RECENT PAST PRESERVATION NETWORK et al v. LATSCHAR et al, No. 1:2006cv02077 - Document 57 (D.D.C. 2010)

Court Description: MEMORANDUM OPINION to accompany the Court's Order 56 on 28 Plaintiffs' Motion for Summary Judgment, 29 Plaintiffs' Motion to Augment the Record, 30 Defendants' Cross-Motion for Summary Judgment, and 39 Plaintiffs' Motion for Judicial Notice. Signed by Judge Thomas F. Hogan on 3-31-10. (lctfh3) Errata/attachment [57-1] entered on 4/2/2010 correcting minor typographical error and omission on final page (p.15 penultimate paragraph). (lctfh3)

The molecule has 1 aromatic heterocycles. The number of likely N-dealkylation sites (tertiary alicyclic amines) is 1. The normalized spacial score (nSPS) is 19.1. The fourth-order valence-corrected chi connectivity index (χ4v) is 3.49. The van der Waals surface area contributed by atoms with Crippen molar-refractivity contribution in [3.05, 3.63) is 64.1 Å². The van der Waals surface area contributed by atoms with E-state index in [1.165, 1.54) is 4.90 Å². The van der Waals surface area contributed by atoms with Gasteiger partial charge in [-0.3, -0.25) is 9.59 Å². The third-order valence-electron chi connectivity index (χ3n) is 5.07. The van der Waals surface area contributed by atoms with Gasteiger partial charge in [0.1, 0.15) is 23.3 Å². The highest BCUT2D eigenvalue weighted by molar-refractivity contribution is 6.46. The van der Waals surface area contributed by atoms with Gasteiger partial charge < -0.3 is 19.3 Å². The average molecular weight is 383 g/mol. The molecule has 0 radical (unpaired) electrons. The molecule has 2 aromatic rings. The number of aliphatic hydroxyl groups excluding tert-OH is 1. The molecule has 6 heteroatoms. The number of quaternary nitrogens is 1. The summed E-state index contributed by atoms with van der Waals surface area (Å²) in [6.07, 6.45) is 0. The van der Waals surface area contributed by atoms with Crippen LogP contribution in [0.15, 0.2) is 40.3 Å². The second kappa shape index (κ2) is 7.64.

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UNITED STATES DISTRICT COURT FOR THE DISTRICT OF COLUMBIA RECENT PAST PRESERVATION NETWORK, et. al., Plaintiffs, vs. JOHN LATSCHAR, et. al., Defendants. ) ) ) ) ) Case No. 06-cv-2077 (TFH-AK) ) ) ) ) ) MEMORANDUM OPINION Before the Court are the First and Second Report and Recommendation ( Report I or First Report and Report II or Second Report ) of Magistrate Judge Alan Kay [Doc. Nos. 45 & 46] regarding Plaintiffs Motion to Augment the Record [29]; Plaintiffs Motion for Judicial Notice [39]; and the Parties Cross-Motions for Summary Judgment [28 & 30], along with the objections and responses thereto. Upon consideration of the pending motions, the Reports and Recommendations, the parties briefs, and the entire record herein, the Court (1) rejects in part and adopts in part with modification the First Report and Recommendation, and (2) rejects in part and adopts in part the Second Report and Recommendation. For the reasons explained herein, the Court will deny Plaintiffs Motion to Augment the Record, grant Plaintiffs Motion for Judicial Notice, grant in part and deny in part Plaintiffs Motion for Summary Judgment, and grant in part and deny in part Defendants Cross-Motion for Summary Judgment. I. BACKGROUND The Recent Past Preservation Network ( RPPN ), Dion Neutra, and Christine Madrid French filed this lawsuit against the National Park Service and the named public officials in December 2006, seeking declaratory and injunctive relief to ensure that the Park Service does not demolish the historic Gettysburg Cyclorama Center . . . . Compl. at 2. The Gettysburg Cyclorama Center ( Cyclorama Center or the Center ) was commissioned by the Park Service and designed by architect Richard Neutra to serve as a visitor center and to display a 356-foot long cylindrical painting by Paul Philippoteaux depicting Pickett s Charge, a pivotal attack during the Battle of Gettysburg. Report II at 2-3. The Center remains on Ziegler s Grove in Gettysburg National Park, but it no longer serves either of these functions. 1 A.R. 1592-95. In June 1999, the Park Service published a Final General Management Plan/Environmental Impact Statement (GMP/EIS) that included (as Alternative C) plans to remove the Center as part of an effort to rehabilitate the site to reflect conditions in 1863. Report II at 3-6. On November 23, 1999, the Park Service issued a Record of Decision ( ROD ) announcing its decision to implement Alternative C of the GMP/EIS. A.R. 20. Based in part on the Center s eligibility for listing in the National Register of Historic Places, Plaintiffs contend that the Park Service has failed to comply with the requirements of the National Environmental Policy Act of 1969 ( NEPA ), 42 U.S.C. §§ 4231-4370f, and the National Historic Preservation Act ( NHPA ), 16 U.S.C. §§ 470 et. seq. 2 In January 2008, Plaintiffs filed a Motion for Summary Judgment and a Motion to Augment the Record. On March 14, 2008, Defendants filed a Cross-Motion for Summary Judgment. On July 25, 2008, Plaintiffs filed a Motion for Judicial Notice of a supplemental authority. The undersigned referred these four motions to Magistrate Judge Alan Kay for proposed findings of fact 1 The Center opened in 1962 but ceased to function as the visitor center and museum in 1971. Defs. Objs. to Report II at 5. The painting now resides in the Gettysburg National Military Park Museum and Visitor Center on Baltimore Pike. 2 The relevant facts of this case are set forth in greater detail in Magistrate Judge Kay s Reports. The parties do not object to Judge Kay s description of the factual background of the case or the applicable standards of review. The Court accordingly adopts Section I (Background) of the First Report and Sections I (Background) and II (Standard of Review) of the Second Report. - 2 - and recommendations on their dispositions pursuant to Local Civil Rule 72.3. Referral Order (Sept. 22, 2008) [41]. On March 23, 2009, Magistrate Judge Kay issued two Reports. The First Report recommends that the Court grant Plaintiffs Motion to Augment the Record and Plaintiffs Motion for Judicial Notice. Report I at 5. The Second Report recommends that the Court grant summary judgment in favor of Plaintiffs on their NEPA claims and grant summary judgment in favor of Defendants on the NHPA claims. Report II at 35. Defendants filed timely objections to each Report. Plaintiffs filed a timely response, but raised no objections. They instead encourage the Court to adopt both Reports in full. The Court here considers de novo the portions of the Reports to which objections have been made. 3 II. ANALYSIS A. First Report and Recommendation 1. Plaintiffs Motion to Augment the Record At the time they submitted the administrative record to the Court, Defendants noted a dispute over whether certain documents should be included in the record. Defs. Notice of Filing [20]. Three months later, Defendants supplemented and certified the record. Defs. Notice of A.R. Supp. [26 & 27]; Report II at 28 n.20. Plaintiffs thereafter filed a Motion to Augment the Record with five declarations and several documents that they request the Court consider as either 3 When a party files written objections to any part of a magistrate judge's recommendation with respect to a dispositive motion, the court considers de novo those portions of the recommendation to which objections have been made, and may accept, reject, or modify the recommended disposition. FED. R. CIV. P. 72(b)(3). The parties indicate that the First Report should be adopted except to the extent it is clearly erroneous or contrary to law. See Defs. Reply at 2 ( A Magistrate Judge s decision is entitled to great deference unless it is clearly erroneous or contrary to law . . . . ). Each party is clearly erroneous. Since the First Report concerns only non-dispositive matters, the parties would be right if the motion were referred to magistrate judge to hear and decide. FED. R. CIV. P. 72(a) (emphasis added). Here the case was referred under LCvR 72.3 for proposed findings of fact and recommendations. Therefore, de novo is the proper standard of review for both Reports. - 3 - part of the administrative record or as extra-record evidence. Pls. Mot. to Augment [29]. Magistrate Judge Kay recommends that the Court accept these documents as extra-record evidence of (1) the feasibility of potential alternatives to demolition that were not evaluated by the Park Service, and (2) Plaintiffs post-ROD requests for information from the Park Service and relevant responses (or non-responses). Report I at 4. a. Legal Standard The Administrative Procedure Act ( APA ) instructs a reviewing court to review the whole record or those parts of it cited by a party. 5 U.S.C. § 706. The review is to be based on the full administrative record that was before the agency decision makers at the time they made their decision. Pacific Shores v. Army Corps of Engineers, 448 F. Supp. 2d 1, 4 (D.D.C. 2006) (Facciola, M.J.) (brackets omitted) (quoting Citizens to Preserve Overton Park v. Volpe, 401 U.S. 402, 420 (1971)). Once an agency presents a certified copy of the complete administrative record to the court, the court presumes that the record is properly designated. . . . For a court to supplement the record, the moving party must rebut the presumption of administrative regularity and show that the documents to be included were before the agency decisionmaker. Id. at 5-6 (citation omitted). Consideration of extra-record information is appropriate when the movant shows that simply reviewing the administrative record is not enough to resolve the case. Esch v. Yeutter, 876 F.2d 976, 991 (D.C. Cir. 1989). One example is where a court requires additional information to evaluate an agency s analysis of potential environmental impacts under NEPA. Id.; see also Pacific Shores, 448 F. Supp. 2d at 6. b. Discussion and Disposition The Declarations of Jerry Matyiko, Robert Shoaff, and David McIlnay discuss the feasibility of alternatives to demolishing the Cyclorama Center. The Declaration of RPPN President Christine French discusses her correspondence with the Park Service regarding plans for the Center. The - 4 - Declaration of Matthew Adams attempts to lay the foundation for the fourteen documents that accompany it, including information requests submitted to the Park Service, dictionary definitions, and letters to Superintendent Latschar. Plaintiffs contend, in a conclusory manner, that some of these materials provide information necessary for effective judicial review of Defendants failure to take actions required under NEPA and the NHPA. 4 Pls. Mot. to Augment at 4. Defendants argue that the motion should be denied [b]ecause Plaintiffs have failed to carry their burden of showing that these documents are essential for effective judicial review and are consistent with one of the exceptions to the rule that [] agency action must be reviewed on the record. Defs. Objs. to Report I [48] at 6 (internal quotation marks omitted). Some of the declarations and accompanying exhibits might aid an assessment of the notice that the Park Service provided regarding plans for the Cyclorama Center. Others might be relevant to standing, which is not contested here. Should the Court reach the question, some of the submitted material might be relevant to an evaluation of the Park Service s assessment of environmental impacts. The Court is left to such speculation because Plaintiffs motion does not reveal inadequacies in the Park Service s record or otherwise explain how the documents would aid judicial review. Indeed, the motion is unsupported by even a single citation to the administrative record. See generally United States v. Dunkel, 927 F.2d 955, 956 (7th Cir. 1991) ( Judges are not like pigs, hunting for truffles buried in briefs ). Accordingly, the Court will respectfully reject 4 This argument supports consideration of the materials sub judice as extra-record evidence. Plaintiffs do not provide an argument supporting consideration of these materials as part of the administrative record. Nor did they object to Magistrate Judge Kay s treatment of the documents as extra-record evidence rather than as part of the administrative record. Therefore, despite the Defendants supplemental filing of their heavily-relied-upon 1995 and 1996 Draft Environmental Assessments concerning the Cyclorama Center, the Court finds that Plaintiffs have not rebutted the presumption of administrative regularity. - 5 - Section II of Magistrate Judge Kay s First Report and Recommendation and will deny Plaintiffs Motion to Augment the Record. 5 2. Motion for Judicial Notice Plaintiffs also request that the Court take Judicial Notice of a Ninth Circuit opinion issued after motions were filed in this case. Defendants question the applicability of the opinion, but do not oppose the motion. Defs. Resp. to Pls. Mot. for Jud. Notice [40]. The Court routinely accepts supplemental authorities brought to its attention on a timely basis. Therefore, the First Report recommends granting the motion, citing Federal Rule of Evidence 201. Report I at 5. Rule 201 provides an avenue for the Court to take judicial notice of reasonably indisputable adjudicative facts at any time. FED. R. EVID. 201. It is not clearly an appropriate mechanism for acknowledging a persuasive authority, however. The Court therefore adopts Section III of Magistrate Judge Kay s First Report and Recommendation with a minor modification by accepting Plaintiffs notice of a supplemental authority, disregarding the citation to Rule 201. B. Second Report and Recommendation: Cross-Motions for Summary Judgment 1. NHPA Claims Plaintiffs contend that the Park Service failed to properly consider the re-use and preservation of the Cyclorama Center as required by NHPA Section 110(a)(1) (Count IV). They also contend that the Park Service failed to prepare an adequate preservation program under NHPA § 110(a)(2) (Count V). Magistrate Judge Kay determined the § 110(a)(1) claim to be time barred 5 Although the Court declines to admit these documents as exhibits, parties (and judges) may nonetheless refer to certain forms of publicly available agency guidance. As such, the Court sees no reason to strike the Second Report s references to Park Service documents (e.g., the Director s Orders or the DO-12 Handbook ) to the extent they are accompanied by citation to the agency s website rather than to Plaintiffs proffered exhibits. - 6 - by 28 U.S.C. § 2401(a). 6 Report II at 13-15. Judge Kay also recommends granting summary judgment in favor of Defendants on the § 110(a)(2) claim based on evidence that an agency-wide preservation program exists and Plaintiffs failure to demonstrate any deficiency in the program. Report II at 34-5. The Plaintiffs filed no objections. The Court accordingly adopts the Second Report with regard to Plaintiffs NHPA Claims (Sections III.B and V), and will grant summary judgment in favor of Defendants on those claims. 2. NEPA Claims a. Statutory Background NEPA requires federal agencies to prepare, and make publicly available, an environmental impact statement ( EIS ) before taking any major action significantly affecting the quality of the human environment. Citizens Against Burlington, Inc. v. Busey, 938 F.2d 190, 193 (D.C. Cir. 1991). An EIS should provide full and fair discussion of significant environmental impacts and inform decisionmakers and the public of the reasonable alternatives which would avoid or minimize adverse impacts or enhance the quality of the human environment. 40 C.F.R. § 1502.1. The EIS requirement obligates agencies to take a hard look at the environmental consequences before taking a major action. Baltimore Gas & Elec. Co. v. Natural Res. Def. Council, 462 U.S. 87, 97 (1983) (citations omitted). Council on Environmental Quality ( CEQ ) regulations interpreting NEPA help agencies determine which actions require an EIS. See 40 CFR § 1500.3 (2003). They permit an agency to prepare a more limited document (an Environmental Assessment or EA ), if the agency's proposed action is neither categorically excluded from the requirement to produce an EIS nor would clearly 6 Defendants argue that Plaintiffs claims are time barred because they were not brought within six years of the 1999 Report of Decision and GMP/EIS. See 28 U.S.C. § 2401(a) ( every civil action commenced against the United States shall be barred unless the complaint is filed within six years after the right of action first accrues ). - 7 - require the production of an EIS. DOT v. Public Citizen, 541 U.S. 752, 757-58 (2004); see 40 C.F.R. §§ 1501.4(a)-(b). An EA is a concise public document that [b]riefly provide[s] sufficient evidence and analysis for determining whether to prepare an [EIS]. 40 C.F.R. § 1508.9(a). If, pursuant to an EA, an agency determines that an EIS is not required, it must issue a finding of no significant impact ( FONSI ), which briefly presents the reasons why the proposed action will not have a significant impact on the human environment. Public Citizen, 541 U.S. at 758 (citing 40 C.F.R. §§ 1501.4(e), 1508.13). CEQ regulations also impose a largely commonsense approach to paperwork and public notice. See, e.g., 40 C.F.R. §§ 1500.4 (reducing paperwork); 1502.8 (writing in plain language); 1502.22 (noting incomplete or unavailable information). NEPA imposes procedural requirements, but it does not divest agency decision makers of their authority to make professional decisions by compelling a particular result. See Stewart Park & Reserve Coal v. Slater, 352 F.3d 545, 557 (2nd Cir. 2003). Indeed, [i]f the adverse environmental effects of the proposed action are adequately identified and evaluated, the agency is not constrained by NEPA from deciding that other values outweigh the environmental costs. Robertson v. Methow Valley Citizens Council, 490 U.S. 332, 350 (1989). In reviewing an EIS, the Court considers whether the agency has made an adequate compilation of relevant information, has analyzed it reasonably, has not ignored pertinent data, and has made disclosures to the public. Slater, 352 F.3d at 557 (internal quotation marks omitted). b. Discussion Plaintiffs contend that the Park Service failed to produce an adequate implementation level or site-specific environmental assessment or statement for the demolition of the Cyclorama Center in violation of NEPA. 7 Specifically, they claim that, with regard to the Center, the Park Service 7 Agencies must make diligent efforts to involve the public in preparing and implementing their NEPA procedures. 40 C.F.R. § 1506.6. Under Department of Interior regulations, the - 8 - failed to prepare an EIS as required by 42 U.S.C. §4332(2)(C) (Count I), failed to prepare an EA pursuant to 40 C.F.R. §§ 1501.3 and 1504.4 (Count II), and failed to adequately analyze alternative methods of restoring Ziegler s Grove as required by 42 U.S.C. § 4332(2)(E) (Count III). Complaint at 24-28. They argue that these each of these omissions constitutes a failure to act under 5 U.S.C. § 706(1) and that the decision to destroy the Center without producing such assessments is an action that is arbitrary, capricious, or otherwise not in accordance with law under 5 U.S.C. § 706(2). Pls. Mot. for Summ. J. at 22. Defendants claim that the Park Service s June 1999 Final General Management Plan/EIS ( GMP/EIS ) satisfies NEPA s analytical requirements. Defendants also argue that the November 1999 Final Record of Decision ( ROD ) constitutes notice of final agency action with regard to the Cyclorama Center. Report II at 11-12. Plaintiffs dispute this, arguing that the Park Service contemplated, but never issued, a site-specific EIS. Id. Magistrate Judge Kay determined that the neither the 1999 GMP/EIS nor the ROD satisfied NEPA requirements with regard to the Center, noting that the 1999 GMP/EIS left the door open for more detailed assessments of impacts . . . as part of necessary implementation planning. 8 Report II at 13. Thus, the limitations clock did not begin ticking until some undetermined time after 1999. Id. Judge Kay recommends that the Court grant summary judgment in favor of Plaintiffs on their Park Service must, to the extent practicable, provide for public notification and public involvement when an environmental assessment is being prepared. However, the methods for providing public notification and opportunities for public involvement are at the discretion of the Responsible Official. 43 C.F.R. § 46.305. 8 The Second Report cites internal Park Service guidance regarding site-specific analyses, including Director s Orders and the DO-12 Handbook. Report II at 29-30. To the extent the Report relies on these documents, Defendants object to its conclusion that the Park Service contemplated a future site-specific EIS on demolition of the Cyclorama Center on the grounds that the materials are not judicially enforceable. Defs. Objs. to Report II at 19. Defendants argument is inapposite. Even without regard for these documents, Defendants have failed to show that the Park Service provided notice sufficient to trigger the limitations clock or to satisfy NEPA. Indeed, Judge Kay s analysis on this point is based primarily on the Park Service s description of the 1999 GMP/EIS as a programmatic statement. - 9 - NEPA claims because the Park Service did not properly evaluate the site-specific environmental impacts of demolition of the Cyclorama Center and did not properly consider alternatives to demolition. Report II at 33. i. Statute of Limitations Defendants contend that Magistrate Judge Kay incorrectly determined that the 1999 ROD did not amount to notice of final agency action with regard to the Cyclorama Center. 9 They accurately explain that NEPA requires agencies to evaluate environmental consequences before committing to any actions that might affect the quality of the human environment. Defs. Objs. to Report II at 15 (citing Sierra Club v. Peterson, 717 F.2d 1409, 1414 (D.C. Cir. 1983)). Defendants then argue, without any supporting citation, that an irreversible and irretrievable commitment of resources was made, with the concomitant obligation to comply with NEPA. Id. at 17. There is no support in the record for this notion. 10 Moreover, Defendants argument conflates ripeness with final action for purposes of determining the limitations period. Even if a claim became ripe in 1999, Defendants bear the burden of demonstrating that Plaintiffs had sufficient notice to set the limitations clock running. See, e.g., Sprint Communs. Co., L.P. v. FCC, 76 F.3d 1221, 1226 (D.C. Cir. 1996) (noting that a court may deem a cause of action not to have accrued during a period of concealment); see also P&V Enters. v. United States Army Corps of Eng'rs, 466 F. Supp. 2d 134, 149 (D.D.C. 2006) (a rebuttable presumption of equitable tolling applies to lawsuits governed by the six-year limitations period of § 2401(a) (internal quotation 9 Defendants did not raise a latches defense. See generally Comm. to Save the Fox Bldg. v. Birmingham Branch of the Fed. Reserve Bank of Atlanta, 497 F. Supp. 504 (N.D.Al. 1980) (denying last-minute NEPA and NHPA claims on grounds of latches); Apache Survival Coalition v. United States, 21 F.3d 895, 906 (9th Cir. 1994) (same). 10 Indeed, Defendants counsel indicated that the Park Service had not solicited bids for demolition of the Center as of November 2008. Defs. Objs. to Report II Ex. 2 (Nov. 3, 2008 Letter to the Hon. Alan Kay). - 10 - marks and citation omitted)). Defendants dispute this, citing Alder Terrace, Inc. v. United States, for the proposition that the burden of establishing jurisdiction, including jurisdictional timeliness, must be carried by the plaintiffs. 161 F.3d 1372, 1377 (Fed. Cir. 1998) (internal quotation marks omitted). Alder Terrace involved a different statute of limitations, and it is of questionable validity on this point, particularly in this Circuit, where 28 U.S.C. § 2401(a) has been treated as non-jurisdictional. See Smith v. United States, 518 F. Supp. 2d 139, 147 (D.D.C. 2007); see also Grass Valley Terrace v. United States, 69 Fed. Cl. 341, 347 (Fed. Cl. 2005) (summarizing inconsistent opinions and concluding that, with regard to 28 U.S.C. § 2501, the statute of limitations issue goes to the sufficiency of the claim asserted and, thus, does not affect the court's subject matter jurisdiction ). Defendants also contend that the administrative record reflects a complete awareness by Plaintiffs and others that the Park Service intended the ROD to be the final agency action with regard to demolition of the Cyclorama Building. Defs. Objs. to Report II at 19. Defendants point to evidence indicating that, months prior to the publication of the Final GMP/EIS, Plaintiff Dion Neutra was informed that the preferred alternative would require demolition. Id. at 22. Yet Defendants provide no authority suggesting that such awareness on the part of the individual plaintiffs would preclude the APA claims raised here. Rather than providing public notice of a final decision with regard to the Center, the ROD and GMP/EIS indicated a likelihood of a future, sitespecific statement. The Court accordingly adopts Section III.A of the Second Report. ii. Site-Specific Analysis Defendants further suggest that the Second Report wrongly disregards the project-specific analyses referenced in the 1999 GMP/EIS. Defs. Objs. to Report II at 17, 26. Specifically, they point to the 1995 and 1996 Draft Development Concept Plans/Environmental Assessments and the 1999 MOA between the Park Service, the Pennsylvania Historic Preservation Office, and the - 11 - Advisory Council on Historic Preservation. Id. at 28-36. The MOA does indicate that the decision to demolish was reached in August 1999, a few months before the ROD was issued. A.R. 51-55. But as Judge Kay explained, neither the Draft EAs 11 nor the MOA was properly incorporated by reference into the Final EIS or ROD. 12 Report II at 28-29; see 40 C.F.R. § 1502.21 (requiring incorporated material to be cited in the statement and its content briefly described); A.R. 45 (containing a general citation to the MOA). The Court cannot countenance disregard for NEPA s public notice requirements by considering unincorporated documents in its evaluation of the Park Service s actions here. iii. Alternatives to Demolition Defendants also attack the Second Report s conclusion that the Park Service failed to properly consider alternatives to demolition of the Cyclorama Center. Defs. Objs. to Report II at 37. Magistrate Judge Kay s analysis properly focuses on the 1999 GMP/EIS, which provides a park-wide overview, 13 but does not provide the reader with an analysis of the Center s demolition and removal, either by way of discussion or adequate reference to another source. Consequently, Defendants argument that any claim regarding alternatives to demolition not raised in comments before the agency was waived, id. at 37-38, is unavailing. See Report II at 32-33. With regard to 11 Moreover, both the 1995 and 1996 Draft DCP/EAs were abandoned. A.R. 2270 (1995 Notice of Termination), A.R. 646, 2311-12 (announcing Termination of 1996 DCP/EA). Additionally, the 1996 DCP/EA did not invite comments, and the record does not reflect any response to the comments that the Park Service nevertheless received. 12 The Final ROD does include, in an Appendix, a report that notes the fatal effect the Park Service s proposed action would have on the Center. A.R. 559. Overall, however, the ROD discusses the effects of demolition and new construction only in general, park-wide terms (e.g., a loss of two acres of wetlands), and it is unclear about the fates of different facilities. See, e.g., ROD at 13 (A.R. 45) ( Construction activities related to a relocation of the park s museum complex, visitor facilities and administrative facilities to a site removed from its prime resources have the potential to cause environmental harm. (emphasis added)). 13 See, e.g., Final GMP/EIS at 169-70 (A.R. 315-16) (noting that the park contains 148 historic buildings and that the sheer number of buildings and structures places strain on the park s financial and staff resources ). - 12 - consideration of alternatives, the Court is careful not to treat the absence of evidence as evidence of absence. It may be that the Park Service conducted sufficient analyses yet failed to provide adequate notice, 14 but that would not change the result here. iv. Scope of Remedies Finally, Defendants object to the relief recommended by Judge Kay. They claim that an order requiring an EIS would usurp the agency s authority to decide whether a site-specific EIS is appropriate: While a proposal contemplating the demolition of historic property certainly triggers NEPA obligations to undertake a review, as such a proposal is a major federal action, it does [sic], on its own necessarily dictate the level of appropriate review. Defs. Objs. to Report II at 43. Defendants point to Section IV of the Second Report, which states, in pertinent part: Because the Cyclorama Center was declared eligible for listing in the National Register of Historic Places . . . in 1998, any demolition of the building would itself be a significant impact, and therefore a major federal action affecting the environment and requiring an EIS under NEPA. Report II at 20. This passage is incorrect. See 36 C.F.R. 800.8 ( A finding of adverse effect on a historic property does not necessarily require an EIS under NEPA ). Accordingly, the Court will modify Section IV of the Report to ensure it is consistent with Judge Kay s concluding recommendation that Defendants be ordered to undertake a full implementation-level and site-specific environmental analysis on the demolition of the Cyclorama Center and non-demolition alternatives before any implementing action is taken on the Center. 15 Report II at 34 (emphasis added). 14 Scattered throughout the record are facts that support the Park Service s decision. The Section 106 Report describes the disrepair of the Center, A.R. 1594, the original plan to demolish the Center after seven years, A.R. 1597, mitigation measures, A.R. 1605, and reasons for declining to rehabilitate the building, A.R. 1606 ( Because the building is poured-in-place concrete, it cannot be jacked up ). See also Advisory Council Finding at 11 (A.R. 561) (The siting of the Center, by today s standards, would be rejected out of hand. ). 15 Since Defendants concede this is a major federal action, Defs. Objs. at 43, they must determine whether it will significantly affect[] the quality of the human environment. - 13 - c. Disposition of NEPA Claims With regard to Section IV of the Second Report, the Court agrees that, with regard to the restoration of Ziegler s Grove and the demolition of the Cyclorama Center, the Park Service failed to produce an EIS sufficient to meet its obligations under NEPA. See Report II at 21. The Court does not agree that the Center s eligibility for listing in the National Register of Historic Places compels the conclusion that a site-specific EIS is required. Therefore, the Court will reject (1) the final sentence on page 20, and (2) both paragraphs beginning on page 21. The Court adopts the remainder of Section IV.A. The upshot is that the Park Service must determine whether the proposed demolition and restoration constitutes a significant impact for purposes of 42 U.S.C. § 4332 and proceed accordingly. Whether that means a categorical determination or an environmental assessment followed by a FONSI or an EIS (or Supplemental EIS) is for the Park Service to determine. 16 Consistent with the other findings adopted here, the Court finds that the Park Service produced neither an adequate EIS, see 42 U.S.C. § 4332(C), nor any other assessment or determination consistent with 40 C.F.R. § 1501.4 covering the site of the Cyclorama Center. The Court agrees that by failing to take such action in satisfaction of NEPA before reaching a final decision to demolish the Center, the Park Service withheld or unreasonably delayed agency action under 5 U.S.C. § 706(1). The Court also agrees that the Park Service s final decision to destroy the 42 U.S.C. § 4332(C). CEQ regulations provide options on how to make this determination, with the result being either (a) a categorical determination, or (b) an environmental assessment. 40 C.F.R. § 1501.4. After an environmental assessment, the Park Service may prepare and issue either an EIS or a FONSI. Id.; see also id. § 1508.9. 16 Naturally, in making these decisions, Park Service officials should follow applicable CEQ regulations and agency procedures. See, e.g., 40 C.F.R. §§ 1507.3, 1508.27 (defining significantly ), 1502.20 (tiering). If categorical treatment is not suitable, an environmental assessment covering the site would be appropriate. See City of Dania Beach v. FAA, 485 F.3d 1181, 1189 (D.C. Cir. 2007). - 14 - Center and rehabilitate Ziegler s Grove without first satisfying NEPA constitutes an unlawful agency action under 5 U.S.C. § 706(2). Accordingly, the Court will grant summary judgment in favor of Plaintiffs on Counts I and II. The Court need not rule on the merits of Count III, as the Court s resolution of Counts I and II renders it moot, and the inadequate discussion of alternatives in the GMP/EIS has already been noted here. See generally Report II at 31. I. CONCLUSION For the foregoing reasons, the Court adopts in part, modifies in part, and rejects in part Magistrate Judge Kay s First Report and Recommendation, and adopts in part and rejects in part his Second Report and Recommendation. Specifically, the Court adopts Section I of the First Report, rejects Section II, and adopts Section III with modification. With respect to the Second Report, the Court adopts the proposed findings in Sections I, II, III, and V with the caveat that references to extra-record material proffered by Plaintiffs are disregarded. See, e.g., Report II at 13 (citing Adams Decl.). As discussed in the preceding section, the Court adopts in part and rejects in part the proposed findings in Section IV. Accordingly, the Court will deny Plaintiffs Motion to Augment the Record, grant Plaintiffs Motion for Judicial Notice, grant in part and deny in part Plaintiffs Motion for Summary Judgment, and grant in part and deny in part Defendants Cross-Motion for Summary Judgment. Proper, legally sufficient notice is a theme here Plaintiffs must adequately explain the utility of extra-record evidence to the Court, and the Park Service must adequately describe its intentions to the public. As Magistrate Judge Kay noted, the Park Service may pursue the rehabilitation of the Ziegler s Grove site as its officials see fit in the exercise of their professional judgment. But that judgment must be informed, reached and announced in compliance with NEPA. An Order accompanies this Memorandum Opinion. March 31, 2010 /s/ THOMAS F. HOGAN UNITED STATES DISTRICT JUDGE - 15 - .